Colorado rejects higher sales, income taxes
November 2, 2011
Denver — (AP) — Colorado voters on Tuesday overwhelmingly rejected the only statewide tax increase on November ballots nationwide — a proposal to raise income and sales taxes for five years to revive schools decimated by years of budget cuts.
The measure would have sent an estimated $2.9 billion to K-12 schools and public colleges and universities, and the vote indicates Americans may not be willing to consider higher taxes in this down economy, despite deep budget cuts to high-priority services like schools.
With 59 percent of the projected vote counted, Proposition 103 was trailing 65 percent to 35 percent.
The measure would have raised individual and corporate tax rates from 4.63 percent to 5 percent. Colorado’s sales and use tax rate would have gone from 2.9 percent to 3 percent. The rates would have been in effect from 2012 through 2016.
Earlier this year, Colorado lawmakers cut K-12 schools’ funding by more than $200 million, to $2.8 billion. Still, most voters felt like Denver voter Mike Tiderman.
“I understand the plight of schools and everything, but personally, I don’t want to pay more taxes right now,” said Tiderman, a 44-year-old customer service worker.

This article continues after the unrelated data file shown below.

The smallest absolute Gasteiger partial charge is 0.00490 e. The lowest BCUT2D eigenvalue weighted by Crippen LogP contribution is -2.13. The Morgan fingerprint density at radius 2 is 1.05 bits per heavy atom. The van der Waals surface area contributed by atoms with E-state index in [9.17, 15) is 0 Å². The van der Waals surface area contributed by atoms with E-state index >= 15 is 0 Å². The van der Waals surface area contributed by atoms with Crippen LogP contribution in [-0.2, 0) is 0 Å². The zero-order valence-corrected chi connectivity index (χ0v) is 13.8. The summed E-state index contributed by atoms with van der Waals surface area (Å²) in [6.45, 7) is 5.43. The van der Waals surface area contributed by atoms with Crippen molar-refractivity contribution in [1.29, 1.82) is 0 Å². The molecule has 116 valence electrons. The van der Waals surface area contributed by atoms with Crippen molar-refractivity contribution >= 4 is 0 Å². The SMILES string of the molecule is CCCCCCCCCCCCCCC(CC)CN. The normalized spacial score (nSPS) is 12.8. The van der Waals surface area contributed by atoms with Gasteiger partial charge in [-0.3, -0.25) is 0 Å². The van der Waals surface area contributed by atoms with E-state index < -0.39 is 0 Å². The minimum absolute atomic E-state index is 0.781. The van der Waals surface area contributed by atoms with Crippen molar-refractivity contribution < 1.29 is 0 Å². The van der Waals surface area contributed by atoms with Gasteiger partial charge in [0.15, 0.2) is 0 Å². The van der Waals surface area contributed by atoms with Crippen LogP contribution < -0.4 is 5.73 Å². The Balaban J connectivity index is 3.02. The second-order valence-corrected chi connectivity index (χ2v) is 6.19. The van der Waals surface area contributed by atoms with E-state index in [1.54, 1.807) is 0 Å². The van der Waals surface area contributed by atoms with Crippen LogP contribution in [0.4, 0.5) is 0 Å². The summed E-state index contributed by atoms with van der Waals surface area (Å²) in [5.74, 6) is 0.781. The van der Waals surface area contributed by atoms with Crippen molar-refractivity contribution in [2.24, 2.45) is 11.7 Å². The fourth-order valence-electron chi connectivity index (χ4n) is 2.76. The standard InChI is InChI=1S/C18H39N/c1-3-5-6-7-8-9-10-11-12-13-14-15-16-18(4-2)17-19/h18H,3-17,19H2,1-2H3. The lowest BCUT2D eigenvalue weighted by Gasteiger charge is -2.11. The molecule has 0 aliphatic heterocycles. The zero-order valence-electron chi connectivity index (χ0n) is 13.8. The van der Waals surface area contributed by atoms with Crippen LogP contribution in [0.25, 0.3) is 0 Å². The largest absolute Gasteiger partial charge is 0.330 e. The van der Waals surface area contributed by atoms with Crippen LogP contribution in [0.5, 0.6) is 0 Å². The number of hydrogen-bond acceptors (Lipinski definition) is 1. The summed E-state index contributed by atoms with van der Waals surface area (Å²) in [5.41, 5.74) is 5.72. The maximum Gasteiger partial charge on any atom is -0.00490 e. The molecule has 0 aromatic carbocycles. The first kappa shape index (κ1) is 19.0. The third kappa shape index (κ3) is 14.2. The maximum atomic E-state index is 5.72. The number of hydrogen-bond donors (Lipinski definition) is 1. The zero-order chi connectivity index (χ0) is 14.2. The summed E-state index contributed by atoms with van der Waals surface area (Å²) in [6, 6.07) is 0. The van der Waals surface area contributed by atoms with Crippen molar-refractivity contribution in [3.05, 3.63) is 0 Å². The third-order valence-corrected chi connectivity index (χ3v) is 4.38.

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Because Colorado’s state constitution forbids lawmakers to raise taxes, the higher tax rates were petitioned onto ballots thanks in great part to the efforts of Democratic Sen. Rollie Heath. Other Democrats, including Gov. John Hickenlooper, declined to get behind the idea.
On the final day of voting, Hickenlooper released his budget proposal for next year, which calls for $89 million in cuts for public schools. Public colleges and universities would get $60 million less.
The schools tax question was the only statewide matter to be decided Tuesday, but there were plenty of local questions sparking some political intrigue. Among them:
— Denver voters rejected a measure to require employers to provide paid sick leave. The suggestion was pushed by a worker’s advocacy group, but it elicited strong opposition from business owners and even the mayor and Hickenlooper, a former restaurant owner. The measure lost badly with more than half the ballots counted.
— Fort Collins was deciding whether to ban medical marijuana shops and growing sites.
— Boulder was deciding whether to create a municipal utility.
— Aurora, the state’s third-largest city, was electing a mayor.